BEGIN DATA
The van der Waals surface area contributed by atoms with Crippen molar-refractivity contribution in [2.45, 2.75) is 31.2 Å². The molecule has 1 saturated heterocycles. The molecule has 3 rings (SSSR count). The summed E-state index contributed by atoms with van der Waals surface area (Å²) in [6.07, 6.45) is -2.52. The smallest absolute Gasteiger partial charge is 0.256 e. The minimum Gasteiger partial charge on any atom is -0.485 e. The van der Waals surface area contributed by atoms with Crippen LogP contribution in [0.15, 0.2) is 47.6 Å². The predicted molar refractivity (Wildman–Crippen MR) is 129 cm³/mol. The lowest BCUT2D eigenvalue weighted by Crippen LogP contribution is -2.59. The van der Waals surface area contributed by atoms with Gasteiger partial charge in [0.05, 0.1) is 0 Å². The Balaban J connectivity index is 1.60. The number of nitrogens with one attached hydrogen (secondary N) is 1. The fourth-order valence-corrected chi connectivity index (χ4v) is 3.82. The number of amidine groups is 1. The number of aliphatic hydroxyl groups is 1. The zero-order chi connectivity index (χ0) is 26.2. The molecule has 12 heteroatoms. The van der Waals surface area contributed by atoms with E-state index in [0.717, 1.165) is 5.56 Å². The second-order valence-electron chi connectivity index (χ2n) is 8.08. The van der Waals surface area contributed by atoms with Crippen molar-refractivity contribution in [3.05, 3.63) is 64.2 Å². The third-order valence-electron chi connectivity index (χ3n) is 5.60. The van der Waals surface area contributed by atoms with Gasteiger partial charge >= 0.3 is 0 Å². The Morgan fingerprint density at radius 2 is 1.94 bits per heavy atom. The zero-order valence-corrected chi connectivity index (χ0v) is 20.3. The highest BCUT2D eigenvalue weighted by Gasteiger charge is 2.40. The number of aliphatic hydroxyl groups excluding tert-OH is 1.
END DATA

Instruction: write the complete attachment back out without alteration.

The van der Waals surface area contributed by atoms with Crippen molar-refractivity contribution in [2.45, 2.75) is 31.2 Å². The molecule has 1 saturated heterocycles. The molecule has 3 rings (SSSR count). The summed E-state index contributed by atoms with van der Waals surface area (Å²) in [6.07, 6.45) is -2.52. The smallest absolute Gasteiger partial charge is 0.256 e. The minimum Gasteiger partial charge on any atom is -0.485 e. The van der Waals surface area contributed by atoms with Crippen LogP contribution in [0.15, 0.2) is 47.6 Å². The predicted molar refractivity (Wildman–Crippen MR) is 129 cm³/mol. The lowest BCUT2D eigenvalue weighted by Crippen LogP contribution is -2.59. The van der Waals surface area contributed by atoms with Gasteiger partial charge in [0.05, 0.1) is 0 Å². The Balaban J connectivity index is 1.60. The number of nitrogens with one attached hydrogen (secondary N) is 1. The fourth-order valence-corrected chi connectivity index (χ4v) is 3.82. The number of amidine groups is 1. The number of aliphatic hydroxyl groups is 1. The zero-order chi connectivity index (χ0) is 26.2. The molecule has 12 heteroatoms. The van der Waals surface area contributed by atoms with E-state index in [0.717, 1.165) is 5.56 Å². The second-order valence-electron chi connectivity index (χ2n) is 8.08. The van der Waals surface area contributed by atoms with Crippen molar-refractivity contribution in [3.05, 3.63) is 64.2 Å². The third-order valence-electron chi connectivity index (χ3n) is 5.60. The van der Waals surface area contributed by atoms with Gasteiger partial charge >= 0.3 is 0 Å². The Morgan fingerprint density at radius 2 is 1.94 bits per heavy atom. The zero-order valence-corrected chi connectivity index (χ0v) is 20.3. The highest BCUT2D eigenvalue weighted by Gasteiger charge is 2.40. The number of aliphatic hydroxyl groups excluding tert-OH is 1.